Almost all of us get caught in the habit of overthinking at times. We replay our past mistakes and worry about the future in an effort to make sense of the world or to mitigate risk in some way.
While analytical thinking and problem-solving can definitely help us in life, becoming overly consumed by your thoughts can have a negative impact on your mental wellbeing.
Try the following steps to help you break the habit of overthinking.
1. Are you ruminating about the past or worrying about the future?
Most of our overthinking falls into two categories – ruminating about the past and worrying about the future. You might have a preference for one form of overthinking but many overthinkers do a bit of both.
It’s common to ruminate about minor issues such as forgetting to pay a bill on time or making a small error at work but our worries can also include constantly rehashing more significant setbacks such as losing money on a poor investment or dating the wrong partner for years.
Worry about the future works in much the same way. You might worry about something minor such as attending a party on the weekend or preparing a presentation at work. Or you may worry about big life issues such as how you’ll save enough money to buy your own home or become confident enough to make new friends.
Either form of worry usually includes self-criticism as well as fixed beliefs about our shortcomings (for example, “I’m hopeless with money/ terrible at relationships.”). These beliefs can limit the way we see ourselves and hold us back from creating positive and fulfilling lives.
What are your most habitual ways of overthinking?
- Rehashing past mistakes over and over.
- Worrying incessantly about the future.
- Replaying conversations or events in your head and wishing you had said or done things differently.
- Persistent worry about other people’s problems, particularly when you have no control over them.
- Having a nagging sense that there’s something you need to be worried about but not being sure what that is.
- Having difficultly ‘switching off’ or concentrating.
- Exaggerating problems by fixating on limiting beliefs or self-critical thoughts.
2. Remind yourself that your mind is having thoughts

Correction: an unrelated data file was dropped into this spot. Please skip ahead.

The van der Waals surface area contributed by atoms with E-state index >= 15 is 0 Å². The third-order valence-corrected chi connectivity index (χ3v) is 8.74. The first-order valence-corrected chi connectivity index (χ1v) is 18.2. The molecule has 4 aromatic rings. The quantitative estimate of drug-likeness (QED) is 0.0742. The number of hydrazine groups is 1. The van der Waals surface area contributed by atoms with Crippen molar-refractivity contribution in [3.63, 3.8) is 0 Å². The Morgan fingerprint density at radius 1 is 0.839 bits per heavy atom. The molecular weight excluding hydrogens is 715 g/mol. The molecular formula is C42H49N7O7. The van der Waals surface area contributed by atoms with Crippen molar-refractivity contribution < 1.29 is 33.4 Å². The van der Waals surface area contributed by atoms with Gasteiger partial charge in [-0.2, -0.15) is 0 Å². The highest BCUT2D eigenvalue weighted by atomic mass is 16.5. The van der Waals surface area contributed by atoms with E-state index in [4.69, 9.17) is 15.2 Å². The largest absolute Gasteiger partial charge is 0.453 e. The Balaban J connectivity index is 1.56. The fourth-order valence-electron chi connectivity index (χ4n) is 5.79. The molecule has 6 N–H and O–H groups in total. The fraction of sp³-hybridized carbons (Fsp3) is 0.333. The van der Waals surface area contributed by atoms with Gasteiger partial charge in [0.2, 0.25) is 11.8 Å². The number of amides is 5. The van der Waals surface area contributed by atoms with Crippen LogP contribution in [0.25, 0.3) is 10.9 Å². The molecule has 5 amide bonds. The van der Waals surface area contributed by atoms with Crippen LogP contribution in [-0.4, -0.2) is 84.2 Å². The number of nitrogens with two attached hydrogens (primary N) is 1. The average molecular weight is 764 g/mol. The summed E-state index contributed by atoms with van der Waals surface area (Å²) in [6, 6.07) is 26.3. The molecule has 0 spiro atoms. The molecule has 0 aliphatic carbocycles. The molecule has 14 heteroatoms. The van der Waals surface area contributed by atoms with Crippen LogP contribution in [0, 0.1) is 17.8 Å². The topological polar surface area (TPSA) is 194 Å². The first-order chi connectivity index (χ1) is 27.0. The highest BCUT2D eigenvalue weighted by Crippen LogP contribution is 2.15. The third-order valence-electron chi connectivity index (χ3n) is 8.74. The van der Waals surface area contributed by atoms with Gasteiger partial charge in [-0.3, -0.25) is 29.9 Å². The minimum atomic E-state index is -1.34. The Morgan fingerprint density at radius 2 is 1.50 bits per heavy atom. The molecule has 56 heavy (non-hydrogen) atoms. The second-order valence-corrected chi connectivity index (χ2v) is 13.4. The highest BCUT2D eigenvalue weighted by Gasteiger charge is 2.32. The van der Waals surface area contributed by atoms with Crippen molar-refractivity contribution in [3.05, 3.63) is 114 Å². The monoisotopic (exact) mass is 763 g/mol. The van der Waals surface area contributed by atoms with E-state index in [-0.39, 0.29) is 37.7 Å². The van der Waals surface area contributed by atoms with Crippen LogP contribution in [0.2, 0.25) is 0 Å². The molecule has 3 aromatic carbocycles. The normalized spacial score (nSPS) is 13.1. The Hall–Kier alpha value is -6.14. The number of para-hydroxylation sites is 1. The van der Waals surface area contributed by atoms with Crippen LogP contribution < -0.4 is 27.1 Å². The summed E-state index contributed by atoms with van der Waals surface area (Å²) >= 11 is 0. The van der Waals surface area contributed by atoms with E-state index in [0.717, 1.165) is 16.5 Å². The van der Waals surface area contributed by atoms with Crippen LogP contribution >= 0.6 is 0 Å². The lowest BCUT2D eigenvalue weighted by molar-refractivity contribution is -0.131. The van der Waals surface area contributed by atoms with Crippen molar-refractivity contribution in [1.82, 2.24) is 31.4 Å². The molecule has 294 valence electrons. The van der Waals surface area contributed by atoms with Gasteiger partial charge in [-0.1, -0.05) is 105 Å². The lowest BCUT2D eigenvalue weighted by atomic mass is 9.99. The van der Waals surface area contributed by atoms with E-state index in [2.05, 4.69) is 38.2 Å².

Once you know your most common patterns of overthinking, mindfulness training can help you to step back from your thoughts and recognise that your mind is having thoughts, you are not the thoughts themselves.
It’s helpful to say to yourself, ‘my mind is telling me a story…’ and then get clear about the content of that story.
For example, if a friend hasn’t called you for a few weeks, you might tell yourself the story that you’ve offended or upset your friend in some way.
Realistic thinking is being able to recognise that very often people are wrapped up in their own lives (and maybe even their own worries) and unless you’re pretty certain your behaviour was insensitive, it’s likely that there’s nothing you need to worry about.
What are the stories your mind is telling you?
Are you thinking about the situation in an impartial way?
How would you view this situation if you were feeling completely confident?
3. Differentiate between overthinking and helpful thinking
Helpful thinking isn’t the same as overthinking. Overthinking, which often occurs as worry, is repetitive and unproductive where helpful thinking involves reflecting on a problem and gaining clarity about practical action steps that will help you to overcome that problem.
The difference between overthinking and helpful thinking is most easily identified by working out whether you have any control over your worries. Helpful thinking has an endpoint. It involves reflecting and analysing and identifying potential solutions to resolve the worry.
Try to shift your overthinking to helpful thinking by reflecting on the following questions.